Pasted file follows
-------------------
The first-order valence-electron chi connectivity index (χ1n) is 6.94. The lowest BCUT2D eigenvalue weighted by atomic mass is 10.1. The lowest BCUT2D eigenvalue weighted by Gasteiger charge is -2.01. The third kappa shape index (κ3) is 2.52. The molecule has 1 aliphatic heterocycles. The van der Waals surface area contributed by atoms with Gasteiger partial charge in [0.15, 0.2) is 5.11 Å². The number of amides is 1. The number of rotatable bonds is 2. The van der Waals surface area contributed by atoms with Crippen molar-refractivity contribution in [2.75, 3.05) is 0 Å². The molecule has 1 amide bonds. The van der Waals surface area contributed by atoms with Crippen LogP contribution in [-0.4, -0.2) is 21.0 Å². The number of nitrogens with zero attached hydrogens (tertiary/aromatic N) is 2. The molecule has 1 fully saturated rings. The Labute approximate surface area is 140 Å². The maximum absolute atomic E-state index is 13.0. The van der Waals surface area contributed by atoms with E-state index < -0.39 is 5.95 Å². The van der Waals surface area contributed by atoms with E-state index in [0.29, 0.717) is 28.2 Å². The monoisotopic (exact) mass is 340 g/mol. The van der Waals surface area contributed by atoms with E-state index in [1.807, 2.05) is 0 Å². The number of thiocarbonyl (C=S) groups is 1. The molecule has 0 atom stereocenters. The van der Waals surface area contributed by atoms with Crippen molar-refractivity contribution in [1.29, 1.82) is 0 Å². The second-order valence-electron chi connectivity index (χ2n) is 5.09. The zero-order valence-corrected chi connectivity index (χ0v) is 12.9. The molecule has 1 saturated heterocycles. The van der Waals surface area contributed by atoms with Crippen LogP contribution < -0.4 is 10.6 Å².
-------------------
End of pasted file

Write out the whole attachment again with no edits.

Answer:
The first-order valence-electron chi connectivity index (χ1n) is 6.94. The lowest BCUT2D eigenvalue weighted by atomic mass is 10.1. The lowest BCUT2D eigenvalue weighted by Gasteiger charge is -2.01. The third kappa shape index (κ3) is 2.52. The molecule has 1 aliphatic heterocycles. The van der Waals surface area contributed by atoms with Gasteiger partial charge in [0.15, 0.2) is 5.11 Å². The number of amides is 1. The number of rotatable bonds is 2. The van der Waals surface area contributed by atoms with Crippen molar-refractivity contribution in [2.75, 3.05) is 0 Å². The molecule has 1 amide bonds. The van der Waals surface area contributed by atoms with Crippen LogP contribution in [-0.4, -0.2) is 21.0 Å². The number of nitrogens with zero attached hydrogens (tertiary/aromatic N) is 2. The molecule has 1 fully saturated rings. The Labute approximate surface area is 140 Å². The maximum absolute atomic E-state index is 13.0. The van der Waals surface area contributed by atoms with E-state index < -0.39 is 5.95 Å². The van der Waals surface area contributed by atoms with E-state index in [0.29, 0.717) is 28.2 Å². The monoisotopic (exact) mass is 340 g/mol. The van der Waals surface area contributed by atoms with E-state index in [1.807, 2.05) is 0 Å². The number of thiocarbonyl (C=S) groups is 1. The molecule has 0 atom stereocenters. The van der Waals surface area contributed by atoms with Crippen molar-refractivity contribution in [1.29, 1.82) is 0 Å². The second-order valence-electron chi connectivity index (χ2n) is 5.09. The zero-order valence-corrected chi connectivity index (χ0v) is 12.9. The molecule has 1 saturated heterocycles. The van der Waals surface area contributed by atoms with Crippen LogP contribution < -0.4 is 10.6 Å².